Code != Life
On finding the balance between side-projects and headspace.
I love side-projects. Whether it’s coding, writing or designs — they’ve helped me to be more creative, strengthen my abilities and experiment with new ideas. However, I’ve always found it very easy to get obsessed and balance is important — something that until this year, I sucked at.
At the end of last year I took a 3 1/2 week holiday to road trip around Arizona. No laptop, no code, limited mobile connectivity and a great friend in a pretty isolated place of America. This is where I managed to begin slipping out of a habit that had unknowingly become unhealthy for me.
I tend to finish work between 4:00 and 5:30PM, depending on what time I start in the morning. Come the time to go home, I’d close my laptop and set off home in my car. After 25 minutes of “headspace” whilst driving home I’d get home and eat dinner, open up my laptop and start working on a side-project — be it a little app I was making or article I was writing. After this I’d go for a run around 10:00 PM and then try to sleep straight after, which was never really the case as I still needed that time to switch off. This habit allowed me to squeeze 3–4 hours of side-project time into my day. My weekends didn’t differ too greatly, side-projects in the day and socialising in the evening. This all seems pretty pro-active, right?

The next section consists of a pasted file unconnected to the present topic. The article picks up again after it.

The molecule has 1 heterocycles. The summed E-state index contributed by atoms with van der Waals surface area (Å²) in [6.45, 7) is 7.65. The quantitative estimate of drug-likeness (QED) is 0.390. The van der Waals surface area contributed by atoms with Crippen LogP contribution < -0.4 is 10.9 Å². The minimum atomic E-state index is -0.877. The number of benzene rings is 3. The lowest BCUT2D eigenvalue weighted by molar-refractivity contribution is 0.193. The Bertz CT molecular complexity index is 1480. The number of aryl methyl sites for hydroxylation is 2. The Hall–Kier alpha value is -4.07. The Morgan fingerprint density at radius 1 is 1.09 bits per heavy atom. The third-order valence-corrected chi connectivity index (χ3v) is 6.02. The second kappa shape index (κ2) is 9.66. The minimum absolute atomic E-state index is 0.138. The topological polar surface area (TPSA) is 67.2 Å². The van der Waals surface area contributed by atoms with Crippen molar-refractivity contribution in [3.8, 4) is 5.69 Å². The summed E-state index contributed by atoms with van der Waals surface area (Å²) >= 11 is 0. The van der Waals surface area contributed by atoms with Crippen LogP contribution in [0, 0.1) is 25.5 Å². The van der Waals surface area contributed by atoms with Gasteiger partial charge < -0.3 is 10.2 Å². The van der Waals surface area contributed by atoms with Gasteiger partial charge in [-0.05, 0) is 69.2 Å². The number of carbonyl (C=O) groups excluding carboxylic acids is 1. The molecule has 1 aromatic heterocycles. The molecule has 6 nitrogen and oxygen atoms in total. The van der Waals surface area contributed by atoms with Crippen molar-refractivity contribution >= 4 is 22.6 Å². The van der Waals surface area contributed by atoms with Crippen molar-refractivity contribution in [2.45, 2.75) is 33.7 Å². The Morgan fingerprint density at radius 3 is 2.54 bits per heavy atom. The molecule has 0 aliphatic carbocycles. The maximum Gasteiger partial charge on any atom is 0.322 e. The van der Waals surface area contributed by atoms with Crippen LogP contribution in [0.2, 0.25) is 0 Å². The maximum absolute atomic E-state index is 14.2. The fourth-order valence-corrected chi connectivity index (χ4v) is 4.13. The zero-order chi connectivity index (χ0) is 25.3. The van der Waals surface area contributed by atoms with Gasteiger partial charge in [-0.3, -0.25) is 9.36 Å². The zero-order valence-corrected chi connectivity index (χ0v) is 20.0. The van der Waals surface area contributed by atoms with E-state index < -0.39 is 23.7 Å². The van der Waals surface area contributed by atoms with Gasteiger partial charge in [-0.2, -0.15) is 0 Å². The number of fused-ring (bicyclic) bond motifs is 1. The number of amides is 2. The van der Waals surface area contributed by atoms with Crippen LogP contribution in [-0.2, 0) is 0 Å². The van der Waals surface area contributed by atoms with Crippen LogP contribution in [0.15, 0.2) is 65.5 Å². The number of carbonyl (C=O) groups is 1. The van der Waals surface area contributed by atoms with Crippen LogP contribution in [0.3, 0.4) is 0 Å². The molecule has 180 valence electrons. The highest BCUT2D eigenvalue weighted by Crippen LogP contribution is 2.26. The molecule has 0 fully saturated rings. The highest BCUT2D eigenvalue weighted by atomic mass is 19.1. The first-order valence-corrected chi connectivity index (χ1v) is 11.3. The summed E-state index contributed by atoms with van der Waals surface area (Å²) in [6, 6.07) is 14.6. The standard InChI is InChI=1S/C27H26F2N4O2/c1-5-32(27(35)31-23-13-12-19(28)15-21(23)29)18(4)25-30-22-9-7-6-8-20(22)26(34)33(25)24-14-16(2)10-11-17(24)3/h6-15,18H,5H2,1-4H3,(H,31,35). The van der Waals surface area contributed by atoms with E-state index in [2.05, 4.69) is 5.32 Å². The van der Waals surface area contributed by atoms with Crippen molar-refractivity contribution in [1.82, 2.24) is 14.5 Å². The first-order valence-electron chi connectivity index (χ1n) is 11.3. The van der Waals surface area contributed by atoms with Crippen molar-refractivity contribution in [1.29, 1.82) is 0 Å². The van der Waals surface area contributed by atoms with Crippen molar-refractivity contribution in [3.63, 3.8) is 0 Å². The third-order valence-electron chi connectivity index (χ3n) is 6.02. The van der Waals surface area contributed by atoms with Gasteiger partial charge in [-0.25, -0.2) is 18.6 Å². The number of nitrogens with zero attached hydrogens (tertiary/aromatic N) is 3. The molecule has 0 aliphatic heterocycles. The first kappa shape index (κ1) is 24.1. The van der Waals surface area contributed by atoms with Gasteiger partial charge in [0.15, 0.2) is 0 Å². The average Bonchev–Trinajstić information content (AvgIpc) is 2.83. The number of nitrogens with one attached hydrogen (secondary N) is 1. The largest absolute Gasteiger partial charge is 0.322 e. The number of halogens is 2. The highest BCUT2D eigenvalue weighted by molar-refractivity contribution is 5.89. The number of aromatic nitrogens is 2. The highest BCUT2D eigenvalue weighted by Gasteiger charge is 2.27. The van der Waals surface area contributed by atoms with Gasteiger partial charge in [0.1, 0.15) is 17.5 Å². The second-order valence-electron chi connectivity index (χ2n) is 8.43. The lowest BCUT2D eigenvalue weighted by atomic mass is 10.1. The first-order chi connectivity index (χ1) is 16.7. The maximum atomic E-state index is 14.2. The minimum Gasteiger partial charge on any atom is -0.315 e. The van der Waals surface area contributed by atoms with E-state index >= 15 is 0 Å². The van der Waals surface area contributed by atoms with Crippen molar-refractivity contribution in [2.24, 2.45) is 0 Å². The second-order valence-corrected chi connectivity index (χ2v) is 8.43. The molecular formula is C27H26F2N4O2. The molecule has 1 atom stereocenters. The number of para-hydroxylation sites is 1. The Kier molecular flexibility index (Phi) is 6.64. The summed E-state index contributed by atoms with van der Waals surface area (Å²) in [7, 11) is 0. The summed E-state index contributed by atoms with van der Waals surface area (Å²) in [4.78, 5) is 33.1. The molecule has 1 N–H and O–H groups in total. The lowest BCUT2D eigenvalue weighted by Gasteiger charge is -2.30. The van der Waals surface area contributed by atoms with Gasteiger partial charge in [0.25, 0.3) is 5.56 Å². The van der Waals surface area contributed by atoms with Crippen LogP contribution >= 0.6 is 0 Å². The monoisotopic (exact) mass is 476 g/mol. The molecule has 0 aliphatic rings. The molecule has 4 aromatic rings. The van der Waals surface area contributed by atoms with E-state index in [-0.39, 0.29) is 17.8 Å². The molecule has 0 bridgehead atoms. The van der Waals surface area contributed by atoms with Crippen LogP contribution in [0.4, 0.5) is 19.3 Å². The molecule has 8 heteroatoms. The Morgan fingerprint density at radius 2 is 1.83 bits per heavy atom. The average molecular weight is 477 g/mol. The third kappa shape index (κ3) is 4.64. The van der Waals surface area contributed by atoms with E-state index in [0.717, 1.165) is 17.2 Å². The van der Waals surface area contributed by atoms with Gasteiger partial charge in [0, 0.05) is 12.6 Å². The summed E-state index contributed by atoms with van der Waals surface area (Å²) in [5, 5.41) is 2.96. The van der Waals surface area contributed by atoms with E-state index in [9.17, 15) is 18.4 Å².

At the time, it’s really quite difficult to notice just how unhealthy this really was for myself. I had slipped into this routine of work followed by more work — with no real time to enjoy other things around me. Yes I was learning, yes I was building a portfolio for myself and yes I did enjoy it. So if I enjoyed it, then what’s the problem? 😅